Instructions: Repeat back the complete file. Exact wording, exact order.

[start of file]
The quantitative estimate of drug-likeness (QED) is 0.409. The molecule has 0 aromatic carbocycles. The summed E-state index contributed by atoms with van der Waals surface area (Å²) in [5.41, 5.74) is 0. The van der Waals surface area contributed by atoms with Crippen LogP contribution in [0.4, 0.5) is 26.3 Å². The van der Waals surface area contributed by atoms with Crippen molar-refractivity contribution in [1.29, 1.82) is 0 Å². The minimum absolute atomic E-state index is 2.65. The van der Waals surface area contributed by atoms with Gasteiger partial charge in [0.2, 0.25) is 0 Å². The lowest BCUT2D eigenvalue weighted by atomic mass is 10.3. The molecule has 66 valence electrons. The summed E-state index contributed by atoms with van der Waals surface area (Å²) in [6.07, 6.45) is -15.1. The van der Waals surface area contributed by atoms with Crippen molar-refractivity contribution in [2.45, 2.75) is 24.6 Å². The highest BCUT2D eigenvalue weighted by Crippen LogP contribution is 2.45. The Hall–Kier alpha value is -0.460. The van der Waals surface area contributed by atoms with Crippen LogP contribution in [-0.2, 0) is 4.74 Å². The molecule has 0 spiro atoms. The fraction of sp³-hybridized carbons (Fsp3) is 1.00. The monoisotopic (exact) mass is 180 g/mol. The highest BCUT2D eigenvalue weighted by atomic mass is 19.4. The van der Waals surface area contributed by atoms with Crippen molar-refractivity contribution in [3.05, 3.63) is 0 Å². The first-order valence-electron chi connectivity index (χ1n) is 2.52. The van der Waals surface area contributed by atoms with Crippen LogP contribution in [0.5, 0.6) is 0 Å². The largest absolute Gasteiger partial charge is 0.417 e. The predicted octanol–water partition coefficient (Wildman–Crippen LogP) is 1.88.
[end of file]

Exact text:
The quantitative estimate of drug-likeness (QED) is 0.409. The molecule has 0 aromatic carbocycles. The summed E-state index contributed by atoms with van der Waals surface area (Å²) in [5.41, 5.74) is 0. The van der Waals surface area contributed by atoms with Crippen LogP contribution in [0.4, 0.5) is 26.3 Å². The van der Waals surface area contributed by atoms with Crippen molar-refractivity contribution in [1.29, 1.82) is 0 Å². The minimum absolute atomic E-state index is 2.65. The van der Waals surface area contributed by atoms with Gasteiger partial charge in [0.2, 0.25) is 0 Å². The lowest BCUT2D eigenvalue weighted by atomic mass is 10.3. The molecule has 66 valence electrons. The summed E-state index contributed by atoms with van der Waals surface area (Å²) in [6.07, 6.45) is -15.1. The van der Waals surface area contributed by atoms with Crippen molar-refractivity contribution in [2.45, 2.75) is 24.6 Å². The highest BCUT2D eigenvalue weighted by Crippen LogP contribution is 2.45. The Hall–Kier alpha value is -0.460. The van der Waals surface area contributed by atoms with Crippen LogP contribution in [-0.2, 0) is 4.74 Å². The molecule has 0 spiro atoms. The fraction of sp³-hybridized carbons (Fsp3) is 1.00. The monoisotopic (exact) mass is 180 g/mol. The highest BCUT2D eigenvalue weighted by atomic mass is 19.4. The van der Waals surface area contributed by atoms with Crippen molar-refractivity contribution in [3.05, 3.63) is 0 Å². The first-order valence-electron chi connectivity index (χ1n) is 2.52. The van der Waals surface area contributed by atoms with Crippen LogP contribution in [0.5, 0.6) is 0 Å². The largest absolute Gasteiger partial charge is 0.417 e. The predicted octanol–water partition coefficient (Wildman–Crippen LogP) is 1.88.